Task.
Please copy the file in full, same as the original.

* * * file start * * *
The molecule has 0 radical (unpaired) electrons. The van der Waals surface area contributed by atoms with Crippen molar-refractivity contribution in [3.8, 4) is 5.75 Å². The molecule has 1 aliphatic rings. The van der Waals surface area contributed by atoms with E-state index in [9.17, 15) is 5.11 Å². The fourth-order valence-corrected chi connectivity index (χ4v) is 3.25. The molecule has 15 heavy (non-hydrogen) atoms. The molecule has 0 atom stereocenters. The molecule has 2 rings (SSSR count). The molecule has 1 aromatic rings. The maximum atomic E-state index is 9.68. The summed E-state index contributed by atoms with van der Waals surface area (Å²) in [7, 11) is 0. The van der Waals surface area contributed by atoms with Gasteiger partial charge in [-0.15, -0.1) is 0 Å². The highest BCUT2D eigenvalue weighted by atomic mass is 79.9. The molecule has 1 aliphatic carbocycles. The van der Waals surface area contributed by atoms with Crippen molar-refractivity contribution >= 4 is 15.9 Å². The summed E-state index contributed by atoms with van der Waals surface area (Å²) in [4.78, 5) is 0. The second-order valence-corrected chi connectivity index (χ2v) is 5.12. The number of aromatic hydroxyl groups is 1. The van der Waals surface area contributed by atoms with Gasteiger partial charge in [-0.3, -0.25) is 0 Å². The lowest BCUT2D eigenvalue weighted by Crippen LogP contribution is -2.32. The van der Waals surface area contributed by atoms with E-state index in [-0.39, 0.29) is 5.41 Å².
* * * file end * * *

The molecule has 0 radical (unpaired) electrons. The van der Waals surface area contributed by atoms with Crippen molar-refractivity contribution in [3.8, 4) is 5.75 Å². The molecule has 1 aliphatic rings. The van der Waals surface area contributed by atoms with E-state index in [9.17, 15) is 5.11 Å². The fourth-order valence-corrected chi connectivity index (χ4v) is 3.25. The molecule has 15 heavy (non-hydrogen) atoms. The molecule has 0 atom stereocenters. The molecule has 2 rings (SSSR count). The molecule has 1 aromatic rings. The maximum atomic E-state index is 9.68. The summed E-state index contributed by atoms with van der Waals surface area (Å²) in [7, 11) is 0. The van der Waals surface area contributed by atoms with Gasteiger partial charge in [-0.15, -0.1) is 0 Å². The highest BCUT2D eigenvalue weighted by atomic mass is 79.9. The molecule has 1 aliphatic carbocycles. The van der Waals surface area contributed by atoms with Crippen molar-refractivity contribution >= 4 is 15.9 Å². The summed E-state index contributed by atoms with van der Waals surface area (Å²) in [4.78, 5) is 0. The second-order valence-corrected chi connectivity index (χ2v) is 5.12. The number of aromatic hydroxyl groups is 1. The van der Waals surface area contributed by atoms with Gasteiger partial charge in [-0.3, -0.25) is 0 Å². The lowest BCUT2D eigenvalue weighted by Crippen LogP contribution is -2.32. The van der Waals surface area contributed by atoms with E-state index in [-0.39, 0.29) is 5.41 Å².